30 August 2018
After an extremely productive couple of weeks, we are finishing up our work at Stoer! We’ll take some quick ChemCam and Mastcam observations of the tailings dump pile tosols before packing up and starting our drive up the ridge towards our next drill location.
29 August 2018
Our second attempt at a dump was successful! The plan for Sol 2155 starts with a whole slew of Mastcam images to check out various components of the arm turret, plus a MAHLI observation of the dump pile.
28 August 2018
If all had gone according to plan over the weekend, we would see a nice pile of drill fines in the above image. Alas, a slight hiccup in the sample dump process meant that the ‘Stoer’ sample was still in the drill and turret.
26 August 2018
The big question coming into today was whether to re-do the SAM analysis or not. Now that the drill is being operated with the feed immobile in the extended position, the portions (amount of drill tailings) that are delivered to CheMin and SAM are less accurate than before.
22 August 2018
With seventeen sampling holes and several test holes, you might imagine that Curiosity is creating a rather long and erratic golf course in Gale crater. After all, Alan Shepard shot a golf ball on the Moon.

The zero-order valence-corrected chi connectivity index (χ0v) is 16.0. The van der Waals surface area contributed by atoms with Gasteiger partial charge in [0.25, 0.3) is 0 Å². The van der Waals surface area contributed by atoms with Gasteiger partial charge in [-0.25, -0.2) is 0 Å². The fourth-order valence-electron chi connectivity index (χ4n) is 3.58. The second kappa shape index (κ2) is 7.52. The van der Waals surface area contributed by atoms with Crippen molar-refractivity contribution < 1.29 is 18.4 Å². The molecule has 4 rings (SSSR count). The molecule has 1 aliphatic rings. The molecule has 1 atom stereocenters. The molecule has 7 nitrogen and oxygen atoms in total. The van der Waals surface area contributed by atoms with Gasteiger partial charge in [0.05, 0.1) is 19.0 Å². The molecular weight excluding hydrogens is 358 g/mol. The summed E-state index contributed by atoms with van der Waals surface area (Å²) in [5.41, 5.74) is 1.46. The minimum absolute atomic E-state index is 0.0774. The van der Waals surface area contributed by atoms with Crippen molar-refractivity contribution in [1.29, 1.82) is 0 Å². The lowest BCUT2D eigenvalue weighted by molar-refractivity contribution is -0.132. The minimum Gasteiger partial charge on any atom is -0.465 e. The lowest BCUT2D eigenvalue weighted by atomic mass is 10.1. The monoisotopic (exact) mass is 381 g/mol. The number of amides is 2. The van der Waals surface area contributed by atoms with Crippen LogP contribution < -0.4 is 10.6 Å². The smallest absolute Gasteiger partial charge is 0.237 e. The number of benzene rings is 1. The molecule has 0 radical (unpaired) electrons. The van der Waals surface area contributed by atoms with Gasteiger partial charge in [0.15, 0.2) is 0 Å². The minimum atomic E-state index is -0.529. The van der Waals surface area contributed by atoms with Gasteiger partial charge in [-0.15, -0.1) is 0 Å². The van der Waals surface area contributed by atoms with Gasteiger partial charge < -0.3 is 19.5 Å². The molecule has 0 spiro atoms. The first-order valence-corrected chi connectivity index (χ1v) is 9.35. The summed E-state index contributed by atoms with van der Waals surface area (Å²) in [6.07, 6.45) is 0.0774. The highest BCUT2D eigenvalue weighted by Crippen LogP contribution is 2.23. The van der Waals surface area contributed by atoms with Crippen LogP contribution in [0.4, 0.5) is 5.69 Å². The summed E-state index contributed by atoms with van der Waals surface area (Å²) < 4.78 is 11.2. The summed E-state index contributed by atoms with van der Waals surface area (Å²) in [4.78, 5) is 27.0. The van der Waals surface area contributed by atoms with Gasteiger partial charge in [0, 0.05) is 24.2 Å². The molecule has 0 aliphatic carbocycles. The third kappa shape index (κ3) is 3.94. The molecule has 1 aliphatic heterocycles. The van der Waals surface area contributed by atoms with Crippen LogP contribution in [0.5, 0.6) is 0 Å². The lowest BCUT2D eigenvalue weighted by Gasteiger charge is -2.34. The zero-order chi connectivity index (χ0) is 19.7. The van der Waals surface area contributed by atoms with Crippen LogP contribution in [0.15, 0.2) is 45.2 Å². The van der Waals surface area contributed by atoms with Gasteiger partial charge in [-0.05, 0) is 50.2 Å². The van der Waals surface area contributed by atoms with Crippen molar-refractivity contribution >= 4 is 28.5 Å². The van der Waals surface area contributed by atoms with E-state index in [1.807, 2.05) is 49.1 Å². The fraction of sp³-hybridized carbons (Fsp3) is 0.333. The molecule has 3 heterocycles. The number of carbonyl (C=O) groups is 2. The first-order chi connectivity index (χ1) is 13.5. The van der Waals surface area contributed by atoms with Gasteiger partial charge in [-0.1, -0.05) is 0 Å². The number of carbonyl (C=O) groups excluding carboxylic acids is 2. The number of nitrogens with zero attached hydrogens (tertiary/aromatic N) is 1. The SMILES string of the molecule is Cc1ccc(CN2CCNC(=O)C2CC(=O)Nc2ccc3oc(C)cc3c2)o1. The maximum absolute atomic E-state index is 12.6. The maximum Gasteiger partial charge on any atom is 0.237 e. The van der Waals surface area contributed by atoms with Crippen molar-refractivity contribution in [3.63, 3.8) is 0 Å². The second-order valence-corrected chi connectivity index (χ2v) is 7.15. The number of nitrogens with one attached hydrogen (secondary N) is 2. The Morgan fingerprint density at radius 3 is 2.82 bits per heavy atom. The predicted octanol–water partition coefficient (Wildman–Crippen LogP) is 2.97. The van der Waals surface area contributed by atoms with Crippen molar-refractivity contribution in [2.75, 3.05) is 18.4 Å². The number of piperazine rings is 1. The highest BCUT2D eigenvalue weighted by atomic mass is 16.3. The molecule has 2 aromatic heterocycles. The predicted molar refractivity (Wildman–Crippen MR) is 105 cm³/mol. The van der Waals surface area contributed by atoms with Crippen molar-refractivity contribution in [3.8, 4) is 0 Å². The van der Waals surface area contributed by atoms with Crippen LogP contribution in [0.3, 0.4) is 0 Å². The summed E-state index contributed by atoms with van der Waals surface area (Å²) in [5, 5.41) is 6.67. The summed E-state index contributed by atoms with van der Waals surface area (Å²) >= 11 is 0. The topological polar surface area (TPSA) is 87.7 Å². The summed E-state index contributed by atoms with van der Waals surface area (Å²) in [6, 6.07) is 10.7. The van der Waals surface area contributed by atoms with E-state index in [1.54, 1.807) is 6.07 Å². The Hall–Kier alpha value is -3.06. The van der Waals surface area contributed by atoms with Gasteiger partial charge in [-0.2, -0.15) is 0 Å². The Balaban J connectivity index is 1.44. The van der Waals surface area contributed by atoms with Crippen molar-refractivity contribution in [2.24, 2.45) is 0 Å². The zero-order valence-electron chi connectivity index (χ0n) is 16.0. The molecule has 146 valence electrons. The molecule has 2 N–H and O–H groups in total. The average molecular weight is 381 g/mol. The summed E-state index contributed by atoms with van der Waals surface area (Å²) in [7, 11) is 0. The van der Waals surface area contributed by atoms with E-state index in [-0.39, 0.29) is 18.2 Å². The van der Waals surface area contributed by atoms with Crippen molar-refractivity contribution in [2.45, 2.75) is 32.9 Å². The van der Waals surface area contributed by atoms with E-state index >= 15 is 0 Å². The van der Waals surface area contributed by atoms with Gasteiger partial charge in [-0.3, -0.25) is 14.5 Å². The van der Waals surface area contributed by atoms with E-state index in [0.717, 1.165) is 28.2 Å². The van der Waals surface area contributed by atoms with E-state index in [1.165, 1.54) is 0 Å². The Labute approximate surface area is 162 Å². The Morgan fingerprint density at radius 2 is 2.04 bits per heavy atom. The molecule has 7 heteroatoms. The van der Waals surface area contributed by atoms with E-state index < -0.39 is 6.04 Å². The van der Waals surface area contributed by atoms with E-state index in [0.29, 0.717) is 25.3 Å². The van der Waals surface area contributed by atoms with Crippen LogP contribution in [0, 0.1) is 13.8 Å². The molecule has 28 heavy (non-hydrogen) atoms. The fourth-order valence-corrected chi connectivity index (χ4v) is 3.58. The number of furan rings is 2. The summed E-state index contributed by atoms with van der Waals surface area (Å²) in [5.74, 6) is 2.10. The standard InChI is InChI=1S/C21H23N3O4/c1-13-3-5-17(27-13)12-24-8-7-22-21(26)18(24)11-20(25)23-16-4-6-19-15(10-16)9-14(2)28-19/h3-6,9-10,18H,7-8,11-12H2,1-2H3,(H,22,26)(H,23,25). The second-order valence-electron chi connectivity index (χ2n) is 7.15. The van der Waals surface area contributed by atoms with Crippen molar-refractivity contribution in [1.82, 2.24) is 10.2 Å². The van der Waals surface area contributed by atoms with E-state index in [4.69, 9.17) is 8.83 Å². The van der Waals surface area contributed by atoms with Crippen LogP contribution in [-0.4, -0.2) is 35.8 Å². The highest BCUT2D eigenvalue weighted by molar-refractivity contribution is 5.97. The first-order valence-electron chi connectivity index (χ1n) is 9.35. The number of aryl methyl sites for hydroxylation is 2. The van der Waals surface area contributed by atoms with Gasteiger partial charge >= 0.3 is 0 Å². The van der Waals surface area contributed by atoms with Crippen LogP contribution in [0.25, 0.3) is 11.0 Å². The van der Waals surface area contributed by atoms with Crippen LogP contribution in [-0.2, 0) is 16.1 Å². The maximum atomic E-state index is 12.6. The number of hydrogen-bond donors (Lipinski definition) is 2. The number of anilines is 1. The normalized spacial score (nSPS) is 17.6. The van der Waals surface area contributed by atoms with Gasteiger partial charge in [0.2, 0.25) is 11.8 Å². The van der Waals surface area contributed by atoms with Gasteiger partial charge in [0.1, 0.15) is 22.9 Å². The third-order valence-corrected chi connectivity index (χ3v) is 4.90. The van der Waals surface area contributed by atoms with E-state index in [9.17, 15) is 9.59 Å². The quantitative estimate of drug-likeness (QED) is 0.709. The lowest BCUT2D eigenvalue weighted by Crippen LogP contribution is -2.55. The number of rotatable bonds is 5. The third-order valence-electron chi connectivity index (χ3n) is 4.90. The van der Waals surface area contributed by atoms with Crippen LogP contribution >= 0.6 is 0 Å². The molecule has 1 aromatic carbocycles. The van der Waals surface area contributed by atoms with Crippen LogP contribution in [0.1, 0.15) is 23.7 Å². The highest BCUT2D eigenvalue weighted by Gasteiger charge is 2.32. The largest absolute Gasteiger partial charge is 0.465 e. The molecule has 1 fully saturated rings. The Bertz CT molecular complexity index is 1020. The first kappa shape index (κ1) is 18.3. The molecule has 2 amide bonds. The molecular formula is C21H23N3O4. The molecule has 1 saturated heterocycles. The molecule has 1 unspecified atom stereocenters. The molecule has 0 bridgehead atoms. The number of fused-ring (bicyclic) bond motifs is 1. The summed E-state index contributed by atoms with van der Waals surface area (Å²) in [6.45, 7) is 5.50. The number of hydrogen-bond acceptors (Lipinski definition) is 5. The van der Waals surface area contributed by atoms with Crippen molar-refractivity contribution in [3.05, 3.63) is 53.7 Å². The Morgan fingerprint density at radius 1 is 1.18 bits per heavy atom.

21 August 2018
Curiosity is probing the subsurface today with its Dynamic Albedo of Neutrons (DAN) instrument. At three different times, Curiosity will use DAN in its ‘active’ mode for 20 minutes, sending pulses of neutrons into the ground beneath the rover, and then listening for the neutrons that are scattered back to the instrument.
20 August 2018
With the successful drilling of the Stoer target two weeks ago, Curiosity has been busy characterizing the surrounding terrain using its remote instrument package, performing contact science in the immediate vicinity to understand the composition and physical nature of the bedrock, and also performing power-intensive lab-quality analyses of the Stoer sample using its onboard analytical instruments.
19 August 2018
Unlike normal weekend plans for Curiosity that encompass three martian days, this plan only covers two. This ‘Soliday Sunday’ isn’t really a day off for the rover like it implies, but instead allows the planning schedule on Earth and Mars to get back in sync.
16 August 2018
The planning day began with an interesting result from the previous plan’s ChemCam RMI analysis of a target that was referred to as ‘Pettegrove Point Foreign Object Debris’ (PPFOD), and speculated to be a piece of spacecraft debris.
14 August 2018
In today’s plan, Curiosity begins analysis of the long-awaited Pettegrove Point drill sample at the ‘Stoer’ target, which was successfully collected last week